Located at the heart of Australia is the Central Australian region. Here visitors can find many of Australia and the Australian Aboriginal’s iconic places – such as the world famous Uluru (Ayers Rock) and Kata Tjuta (The Olgas). In the outback town of Alice Springs, easily reached via the Ghan railway, there are centres of Aboriginal art and culture, such as Papunya and Hermannsburg. Tourists from both Australia and abroad come to Central Australia to see the vast, natural wilderness that lies in Australia’s desert interior. For those wanting to see the true spirit of the outback, then Central Australia is a must visit destination.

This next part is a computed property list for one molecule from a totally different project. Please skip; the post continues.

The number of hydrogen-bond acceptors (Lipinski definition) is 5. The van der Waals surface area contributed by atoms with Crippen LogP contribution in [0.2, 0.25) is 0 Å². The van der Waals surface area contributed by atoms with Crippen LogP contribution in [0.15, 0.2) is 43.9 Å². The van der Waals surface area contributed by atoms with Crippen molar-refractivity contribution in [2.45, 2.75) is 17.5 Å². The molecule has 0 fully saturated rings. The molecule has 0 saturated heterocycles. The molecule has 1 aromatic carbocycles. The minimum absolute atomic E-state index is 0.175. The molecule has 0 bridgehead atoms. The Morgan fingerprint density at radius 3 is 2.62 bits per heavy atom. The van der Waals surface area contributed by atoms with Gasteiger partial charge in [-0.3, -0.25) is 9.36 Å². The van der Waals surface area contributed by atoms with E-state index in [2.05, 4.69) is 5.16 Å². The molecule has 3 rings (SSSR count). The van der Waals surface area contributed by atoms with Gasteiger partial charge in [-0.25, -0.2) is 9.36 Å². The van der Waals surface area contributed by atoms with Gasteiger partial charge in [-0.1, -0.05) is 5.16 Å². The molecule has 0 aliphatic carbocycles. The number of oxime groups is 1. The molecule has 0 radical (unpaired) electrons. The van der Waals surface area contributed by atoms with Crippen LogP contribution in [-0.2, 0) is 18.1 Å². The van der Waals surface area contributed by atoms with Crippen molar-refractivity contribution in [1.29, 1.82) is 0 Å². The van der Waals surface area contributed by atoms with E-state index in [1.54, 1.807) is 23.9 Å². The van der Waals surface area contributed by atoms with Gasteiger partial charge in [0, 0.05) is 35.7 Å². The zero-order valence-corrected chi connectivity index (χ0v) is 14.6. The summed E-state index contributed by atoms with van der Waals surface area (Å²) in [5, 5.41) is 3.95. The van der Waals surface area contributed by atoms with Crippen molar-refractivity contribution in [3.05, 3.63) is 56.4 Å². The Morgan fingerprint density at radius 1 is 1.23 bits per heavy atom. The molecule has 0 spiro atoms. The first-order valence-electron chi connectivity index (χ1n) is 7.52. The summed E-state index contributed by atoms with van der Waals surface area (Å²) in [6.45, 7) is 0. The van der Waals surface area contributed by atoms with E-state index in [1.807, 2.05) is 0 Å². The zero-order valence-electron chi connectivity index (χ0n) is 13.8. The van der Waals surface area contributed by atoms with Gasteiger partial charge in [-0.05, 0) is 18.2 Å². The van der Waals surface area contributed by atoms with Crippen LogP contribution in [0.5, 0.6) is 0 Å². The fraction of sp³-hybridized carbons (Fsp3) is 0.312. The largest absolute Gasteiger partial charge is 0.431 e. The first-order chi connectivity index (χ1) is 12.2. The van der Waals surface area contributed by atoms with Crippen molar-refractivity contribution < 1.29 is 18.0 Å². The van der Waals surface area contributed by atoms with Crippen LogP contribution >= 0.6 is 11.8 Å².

The natural beauty of Central Australia is the star attraction here. The clear skies light up with the fabulous display each night, arching across the red, sandy landscape. The climate of Central Australia is arid, but there is nonetheless an range of flora and fauna unique to Australia that is evidence of the bounty of the land. The well adapted import, the camel, lives in this region alongside Australia’s native species such as kangaroos, wallabies, dingoes, emus, goannas, geckos and huge eagles that soar across the desert landscape.
Alice Springs sits at the heart of Central Australia and is the unofficial capital of the region, having grown steadily since its early days when it was founded in the 19th century by Afghan and European pioneers crossing Australia’s vast inner desert. The modern town now offers a slower pace of life to the coastal capitals of Australia. Alice Springs is a modern town and provides a good base for those wanting to set out and see the nearby Uluru and Kata Tjuta, or head further afield to Tennant Creek to the north.